Three in four British office workers in the UK have either witnessed or personally experienced misconduct at some point in their careers, according to a new study, shared with City A.M. today.
Almost half (49 per cent) of office workers in the UK have personally been a victim of some form of misconduct, including bullying, sexual harassment, discrimination, fraud or bribery, the study by workplace compliance tech firm Vault Platform found.
With 76 per cent of workers witnessing or personally experiencing more than one form of misconduct in their careers, rising to 84 per cent in the US.
Worryingly, a deep-rooted nature of systemic misconduct was found, with more than a third (37 per cent) of office workers repeatedly experiencing or witnessing some form of misconduct at least once a month, rising to almost half (48 per cent) in the US.
“It is hugely concerning to see just how many people witness or fall victim to misconduct in the workplace. These aren’t one off, isolated incidents, but rather signs of an alarming, systemic issue in businesses across the UK and US,” said Neta Meidav, founder and CEO of Vault Platform.
More than half (53 per cent) of employees in the UK have witnessed or been a victim of bullying, followed by harassment (47 per cent) and discrimination (41 per cent).
Almost a third (31 per cent) of UK office workers said they believe their organisation would brush aside at least one form of workplace misconduct.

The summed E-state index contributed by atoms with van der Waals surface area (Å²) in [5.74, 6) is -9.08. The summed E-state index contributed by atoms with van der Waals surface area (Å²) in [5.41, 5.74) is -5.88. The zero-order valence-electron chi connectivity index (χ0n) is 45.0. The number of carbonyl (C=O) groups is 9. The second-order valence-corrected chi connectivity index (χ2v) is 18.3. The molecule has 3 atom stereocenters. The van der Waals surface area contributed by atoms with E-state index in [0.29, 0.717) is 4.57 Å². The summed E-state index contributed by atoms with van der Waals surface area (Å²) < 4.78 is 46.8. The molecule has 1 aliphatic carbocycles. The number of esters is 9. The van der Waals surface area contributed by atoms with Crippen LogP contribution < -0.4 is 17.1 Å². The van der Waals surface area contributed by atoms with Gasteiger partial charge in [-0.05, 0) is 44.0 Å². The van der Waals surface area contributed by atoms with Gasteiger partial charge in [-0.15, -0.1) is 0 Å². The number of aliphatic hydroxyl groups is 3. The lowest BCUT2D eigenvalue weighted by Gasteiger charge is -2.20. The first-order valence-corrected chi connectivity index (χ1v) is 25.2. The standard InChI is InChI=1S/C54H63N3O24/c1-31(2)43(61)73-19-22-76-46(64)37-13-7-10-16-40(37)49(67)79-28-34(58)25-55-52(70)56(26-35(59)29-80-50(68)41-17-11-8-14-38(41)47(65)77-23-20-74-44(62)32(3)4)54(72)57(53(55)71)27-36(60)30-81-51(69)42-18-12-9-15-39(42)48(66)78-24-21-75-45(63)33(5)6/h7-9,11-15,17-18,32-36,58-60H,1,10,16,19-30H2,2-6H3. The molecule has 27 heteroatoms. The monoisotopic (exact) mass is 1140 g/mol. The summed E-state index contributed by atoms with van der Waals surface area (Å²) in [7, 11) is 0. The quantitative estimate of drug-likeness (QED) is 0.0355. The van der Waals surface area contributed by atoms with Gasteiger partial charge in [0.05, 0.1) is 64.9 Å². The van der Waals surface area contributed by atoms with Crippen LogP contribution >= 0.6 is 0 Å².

The lack of trust employees have in their employer’s competence to deal with misconduct cases effectively has led to only 36 per cent of incidents being reported in the UK.
“There is a worrying trend that employers readily admit to brushing misconduct under the carpet to protect reputation and profits,” Meidav said.
“There is an obvious gap between the expectations employees rightly have of their employers to protect them in the workplace and the reality of how well set up employers are to meet their obligations to stamp out instances of misconduct,” she added.
Younger workers aged 18-34 are significantly more likely (64%) to experience misconduct at work than older colleagues (44 per cent). Incidents for the younger age bracket saw higher levels of harassment and bullying, while company directors saw markedly higher levels of fraud, bribery, corruption and ethical malpractice.
Across the Channel, every employer with more than 50 employees in the European Union will soon need to comply with the EU Whistleblower Protection Directive, due to come in to force in December 2021.
“On both sides of the Atlantic, regulators are introducing bold initiatives to tackle workplace misconduct and employers can’t afford to be left behind,” concluded Meidav.
Vault’s first ‘Trust Gap’ report polled 2,000 office staff across the UK and US to understand experiences of misconduct in the workplace, before putting the results to 500 HR and compliance decision makers to highlight the gap between employees and their employers.